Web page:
How does nature inspire healthy, future-proof interior design?

A common thread between three of my current commercial projects is the use of plants. My clients, a hotel and two dental surgeries, love the idea of bringing nature inside. Indeed, as we face an ongoing climate emergency and global pandemic, biophilic design is understandably a growing trend.

What is biophilia?

Biophilia is our innate tendency, as humans, to seek connection with nature. Many of us who live in big cities and urban sprawls might feel disconnected from that biophilia. But studies have shown a connection to nature is critical to our physical and mental wellbeing.

What is biophilic design?

In the design world, the term biophilic describes spaces which create that connection between its inhabitants and nature.

The best biophilic designs arouse each of our senses.

  • We design and light biophilic spaces to create a natural aesthetic.
  • Natural materials and textures satisfy our sense of touch.
  • For our ears, sounds are either blocked out or added to soothe and relax.
  • We use smell, often forgotten in interior design, to trigger memory and evoke feelings.

Biophilic design combines direct experiences of nature with indirect ones. We invite some elements, for example, light, air, fire, water, plants and animals, weather and landscapes in their original form. Whilst images of nature, natural materials and colours, stimulated natural light and air, naturalistic shapes and forms and biomimicry add to the experience.

Edge and biophilic design

At Edge, we’ve built our reputation on Scandinavian design principles, inspired by my heritage. It was only recently I recognised the close connection between Scandinavian and biophilic design.

It turns out biophilic principles have always been central to my designs, from the use of natural materials, colours, and light to the introduction of plants and candles.

Functionality has always played a big part in my designs. I’m inspired by who will use the space and how. I would never recommend red in a bedroom as it isn’t a calming colour for the most relaxed hours of the day. I take a ‘less is more’ approach, making sure to add enough storage space to keep spaces clean and uncluttered.

For me, connecting with nature through design has always felt instinctive. Welcoming natural elements helps me create beautiful, functional and healthy spaces.

Why biophilic design is important, now more than ever

In today’s world, we’re losing our connection with nature. Scientists believe humankind’s destruction of nature allowed COVID-19 to mutate into such a lethal virus. Meanwhile, technology is developing at such a rapid pace that we spend our lives bombarded by information. The Earth’s lungs are literally on fire as farming and deforestation are spiralling out of control. And now we find ourselves in the middle of a crisis we can’t buy our way out of. It’s time to reflect on how we want the future to be.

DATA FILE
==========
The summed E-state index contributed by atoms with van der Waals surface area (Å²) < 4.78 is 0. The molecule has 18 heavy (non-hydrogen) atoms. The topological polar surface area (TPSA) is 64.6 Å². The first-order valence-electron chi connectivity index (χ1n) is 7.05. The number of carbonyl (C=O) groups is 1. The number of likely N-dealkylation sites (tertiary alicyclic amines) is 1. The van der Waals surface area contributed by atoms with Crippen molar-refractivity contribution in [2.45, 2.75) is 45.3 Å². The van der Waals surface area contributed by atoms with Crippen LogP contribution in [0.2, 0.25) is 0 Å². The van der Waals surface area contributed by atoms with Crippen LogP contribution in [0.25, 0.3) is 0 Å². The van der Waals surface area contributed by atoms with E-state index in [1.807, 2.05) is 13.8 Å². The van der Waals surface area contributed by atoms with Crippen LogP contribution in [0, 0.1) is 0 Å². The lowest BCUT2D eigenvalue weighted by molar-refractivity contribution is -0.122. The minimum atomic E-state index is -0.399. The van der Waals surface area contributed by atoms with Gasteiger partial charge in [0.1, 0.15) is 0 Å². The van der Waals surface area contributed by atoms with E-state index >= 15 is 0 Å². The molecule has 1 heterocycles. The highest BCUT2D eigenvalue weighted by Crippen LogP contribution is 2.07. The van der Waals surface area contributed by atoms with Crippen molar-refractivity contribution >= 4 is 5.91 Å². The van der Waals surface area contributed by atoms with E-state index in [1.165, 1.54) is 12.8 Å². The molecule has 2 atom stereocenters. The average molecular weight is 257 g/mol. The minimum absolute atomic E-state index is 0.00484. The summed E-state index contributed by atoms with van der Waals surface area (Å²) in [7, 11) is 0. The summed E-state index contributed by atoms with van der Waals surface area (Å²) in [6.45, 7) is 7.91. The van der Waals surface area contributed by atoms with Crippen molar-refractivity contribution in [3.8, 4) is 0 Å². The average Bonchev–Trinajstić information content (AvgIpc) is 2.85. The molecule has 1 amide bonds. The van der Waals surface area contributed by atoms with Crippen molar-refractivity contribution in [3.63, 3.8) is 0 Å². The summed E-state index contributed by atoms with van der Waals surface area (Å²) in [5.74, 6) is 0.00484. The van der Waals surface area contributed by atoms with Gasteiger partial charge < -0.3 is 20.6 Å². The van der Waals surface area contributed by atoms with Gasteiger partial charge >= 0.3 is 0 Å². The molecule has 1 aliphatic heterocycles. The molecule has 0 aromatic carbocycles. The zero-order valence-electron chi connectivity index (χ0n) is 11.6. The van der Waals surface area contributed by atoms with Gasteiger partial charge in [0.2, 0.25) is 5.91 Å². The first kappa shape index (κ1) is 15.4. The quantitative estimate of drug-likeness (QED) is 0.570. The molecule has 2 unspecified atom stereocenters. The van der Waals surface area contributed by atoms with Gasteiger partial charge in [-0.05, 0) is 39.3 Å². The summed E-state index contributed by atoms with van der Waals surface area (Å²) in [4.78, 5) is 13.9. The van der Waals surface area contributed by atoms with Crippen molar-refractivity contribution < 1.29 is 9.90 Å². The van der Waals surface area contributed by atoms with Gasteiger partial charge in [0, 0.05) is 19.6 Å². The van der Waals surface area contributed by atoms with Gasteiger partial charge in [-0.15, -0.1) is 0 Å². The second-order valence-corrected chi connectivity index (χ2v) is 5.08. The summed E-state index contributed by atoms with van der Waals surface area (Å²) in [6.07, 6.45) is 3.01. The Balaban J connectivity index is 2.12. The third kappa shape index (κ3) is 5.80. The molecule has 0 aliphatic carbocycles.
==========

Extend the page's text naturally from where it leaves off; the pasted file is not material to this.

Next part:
One thing is clear. We have to find better and more sustainable ways of living. In the world of property development, biophilic design offers the radical alternative we need.

At home

As our polluted and toxic lifestyles make us sicker, creating healthy homes becomes essential.

Studies show we’re spending more time than ever at home. A trend which COVID-19 rapidly accelerated is the move away from the traditional 9-5 job. Now, 80 per cent of companies offer flexible work arrangement.

Indeed, the principle of biophilia is reflected in people’s approach to homeownership right now. City dwellers are heading to the countryside in search of a better quality of life. In 2019, 340,498 Londoners left the capital to live on the coast. Since COVID-19, many more are planning their escape to the country looking for more space, value for money and to be closer to nature.

But moving house needn’t be the only way to connect with nature. If we bring nature into our homes, we can still improve both our physical and mental health. Abundant plants as part of a biophilic interior help with decreasing blood pressure, reducing stress, improving our wellbeing and productivity.

At work

And it’s not just homes that are primed for a revolution. Employers are beginning to understand the importance of creating environments that benefit their employees’ health.

Biophilic office spaces are good for productivity. Indoor plants improve staff well-being, concentration and productivity by 47 per cent and improve memory by 20 per cent.

Connection to nature

No matter the function or the location of the space, it has never been more important to factor our innate desire to connect with nature into our design and furnishing choices.